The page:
An art exhibit called Vanishing Point takes on the problem of ocean plastic pollution and how it’s harming marine animals such as birds, turtles, and seals. So it’s fitting that the show is on display (through June) at the Institute for Marine and Antarctic Studies at the University of Tasmania.
The artworks are collaborations between artists and scientists, who hope the show will spur visitors to reduce the plastic in their lives and help clean up the rest.
“A fundamental reason for putting together this exhibition was to highlight the issues,” said participating artist Sophie Carnell in an email, “but importantly to educate people that every small change they make in regard to their plastic usage can and will help the problem.”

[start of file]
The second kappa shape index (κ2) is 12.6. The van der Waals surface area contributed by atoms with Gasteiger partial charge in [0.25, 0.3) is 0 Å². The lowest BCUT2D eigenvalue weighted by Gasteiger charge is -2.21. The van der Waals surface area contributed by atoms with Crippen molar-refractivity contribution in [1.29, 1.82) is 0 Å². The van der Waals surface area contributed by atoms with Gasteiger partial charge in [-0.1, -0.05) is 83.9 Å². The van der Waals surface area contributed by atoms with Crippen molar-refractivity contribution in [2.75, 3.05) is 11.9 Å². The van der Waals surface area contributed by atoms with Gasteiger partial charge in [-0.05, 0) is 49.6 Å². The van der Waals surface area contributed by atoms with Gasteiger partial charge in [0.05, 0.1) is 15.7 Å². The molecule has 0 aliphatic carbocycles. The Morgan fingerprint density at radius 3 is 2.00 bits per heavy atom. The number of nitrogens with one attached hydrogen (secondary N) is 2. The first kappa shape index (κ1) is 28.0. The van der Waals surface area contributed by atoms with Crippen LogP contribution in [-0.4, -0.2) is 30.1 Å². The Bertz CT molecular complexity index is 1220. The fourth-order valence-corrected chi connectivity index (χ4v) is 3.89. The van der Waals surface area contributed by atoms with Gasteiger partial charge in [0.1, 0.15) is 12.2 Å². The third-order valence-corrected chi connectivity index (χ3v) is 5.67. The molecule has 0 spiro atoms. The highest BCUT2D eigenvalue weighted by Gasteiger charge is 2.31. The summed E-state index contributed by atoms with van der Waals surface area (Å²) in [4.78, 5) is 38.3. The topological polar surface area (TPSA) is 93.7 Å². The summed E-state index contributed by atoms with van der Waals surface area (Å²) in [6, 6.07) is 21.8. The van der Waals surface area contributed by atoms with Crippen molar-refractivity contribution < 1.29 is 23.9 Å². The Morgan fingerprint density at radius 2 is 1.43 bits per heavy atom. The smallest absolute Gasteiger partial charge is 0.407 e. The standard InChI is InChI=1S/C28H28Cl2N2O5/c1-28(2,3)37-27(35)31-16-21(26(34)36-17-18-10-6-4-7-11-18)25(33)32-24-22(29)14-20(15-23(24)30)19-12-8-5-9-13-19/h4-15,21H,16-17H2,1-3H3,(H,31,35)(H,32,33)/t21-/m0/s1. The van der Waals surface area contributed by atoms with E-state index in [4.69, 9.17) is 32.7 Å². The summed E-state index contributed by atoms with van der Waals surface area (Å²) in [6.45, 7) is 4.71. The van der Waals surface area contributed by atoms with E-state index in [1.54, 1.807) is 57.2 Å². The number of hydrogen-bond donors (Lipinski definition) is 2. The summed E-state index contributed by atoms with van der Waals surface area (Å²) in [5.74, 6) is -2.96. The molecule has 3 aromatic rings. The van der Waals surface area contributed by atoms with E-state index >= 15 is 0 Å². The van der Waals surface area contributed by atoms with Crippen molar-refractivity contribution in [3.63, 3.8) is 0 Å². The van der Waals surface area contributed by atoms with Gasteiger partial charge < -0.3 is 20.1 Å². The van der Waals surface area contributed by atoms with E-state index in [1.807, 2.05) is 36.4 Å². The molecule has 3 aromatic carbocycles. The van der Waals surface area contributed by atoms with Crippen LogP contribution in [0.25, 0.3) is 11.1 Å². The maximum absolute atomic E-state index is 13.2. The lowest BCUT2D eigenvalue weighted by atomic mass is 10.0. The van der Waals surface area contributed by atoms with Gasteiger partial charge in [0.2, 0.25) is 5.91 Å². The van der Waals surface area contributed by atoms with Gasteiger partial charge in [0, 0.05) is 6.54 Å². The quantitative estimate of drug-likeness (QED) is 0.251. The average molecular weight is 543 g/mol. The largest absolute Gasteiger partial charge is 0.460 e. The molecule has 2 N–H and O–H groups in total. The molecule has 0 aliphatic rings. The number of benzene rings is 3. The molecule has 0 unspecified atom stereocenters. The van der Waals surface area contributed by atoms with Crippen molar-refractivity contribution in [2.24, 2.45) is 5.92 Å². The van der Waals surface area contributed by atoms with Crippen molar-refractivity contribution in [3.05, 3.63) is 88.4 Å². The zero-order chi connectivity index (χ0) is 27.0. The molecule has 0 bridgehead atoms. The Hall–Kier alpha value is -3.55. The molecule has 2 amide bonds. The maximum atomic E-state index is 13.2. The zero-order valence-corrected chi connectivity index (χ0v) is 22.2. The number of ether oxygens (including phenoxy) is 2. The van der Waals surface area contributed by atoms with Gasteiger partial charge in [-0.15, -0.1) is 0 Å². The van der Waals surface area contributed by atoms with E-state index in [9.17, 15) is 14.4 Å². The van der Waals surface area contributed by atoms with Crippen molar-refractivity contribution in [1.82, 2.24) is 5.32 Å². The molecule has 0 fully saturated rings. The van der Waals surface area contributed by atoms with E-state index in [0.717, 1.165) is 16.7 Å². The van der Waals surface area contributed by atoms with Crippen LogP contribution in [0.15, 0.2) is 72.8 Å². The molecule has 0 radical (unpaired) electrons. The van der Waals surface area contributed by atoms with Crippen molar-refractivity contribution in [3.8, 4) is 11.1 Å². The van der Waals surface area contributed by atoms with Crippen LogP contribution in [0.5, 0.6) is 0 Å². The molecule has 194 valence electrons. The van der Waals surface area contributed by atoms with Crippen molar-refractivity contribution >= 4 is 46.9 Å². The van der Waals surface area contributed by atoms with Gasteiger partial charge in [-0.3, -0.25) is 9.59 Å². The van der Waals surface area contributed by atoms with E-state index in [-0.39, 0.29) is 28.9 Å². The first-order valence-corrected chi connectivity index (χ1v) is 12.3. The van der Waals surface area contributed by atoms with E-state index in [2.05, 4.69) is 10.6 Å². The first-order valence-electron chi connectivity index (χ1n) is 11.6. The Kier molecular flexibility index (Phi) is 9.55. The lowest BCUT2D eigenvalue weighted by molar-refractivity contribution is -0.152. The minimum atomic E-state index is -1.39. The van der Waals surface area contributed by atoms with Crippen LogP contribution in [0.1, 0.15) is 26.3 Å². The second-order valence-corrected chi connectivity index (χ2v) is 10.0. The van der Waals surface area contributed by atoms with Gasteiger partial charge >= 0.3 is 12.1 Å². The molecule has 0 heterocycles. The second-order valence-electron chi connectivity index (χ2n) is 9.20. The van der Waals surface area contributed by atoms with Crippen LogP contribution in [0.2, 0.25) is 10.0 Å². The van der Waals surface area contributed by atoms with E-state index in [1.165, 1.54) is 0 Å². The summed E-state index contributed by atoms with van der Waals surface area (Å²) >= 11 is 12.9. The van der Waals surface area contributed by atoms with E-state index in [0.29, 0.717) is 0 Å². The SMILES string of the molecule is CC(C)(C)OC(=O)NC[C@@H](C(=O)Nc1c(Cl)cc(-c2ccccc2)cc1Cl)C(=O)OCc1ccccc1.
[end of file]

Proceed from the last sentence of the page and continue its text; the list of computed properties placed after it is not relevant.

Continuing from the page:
Carnell’s works for the exhibit transform plastic debris into objects of beauty: jewelry comprising ocean plastic trash, recycled silver, and Australian or “repurposed” gemstones.
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“Incorporating this ‘waste’ into precious objects also highlights what we view as precious and what we view as disposable,” Carnell says in the exhibit’s catalog. “If we treasure materials we use every day and better consider what happens after we are finished with them, perhaps we would bestow them and our shared living environment with more value.”
Here are the jewelry objects Carnell created out of scavenged ocean plastic for Vanishing Point, along with the views of IMAS marine scientists Heidi Auman, Patti Virtue, and Frederique Olivier on how the flood of plastic trash is harming marine life.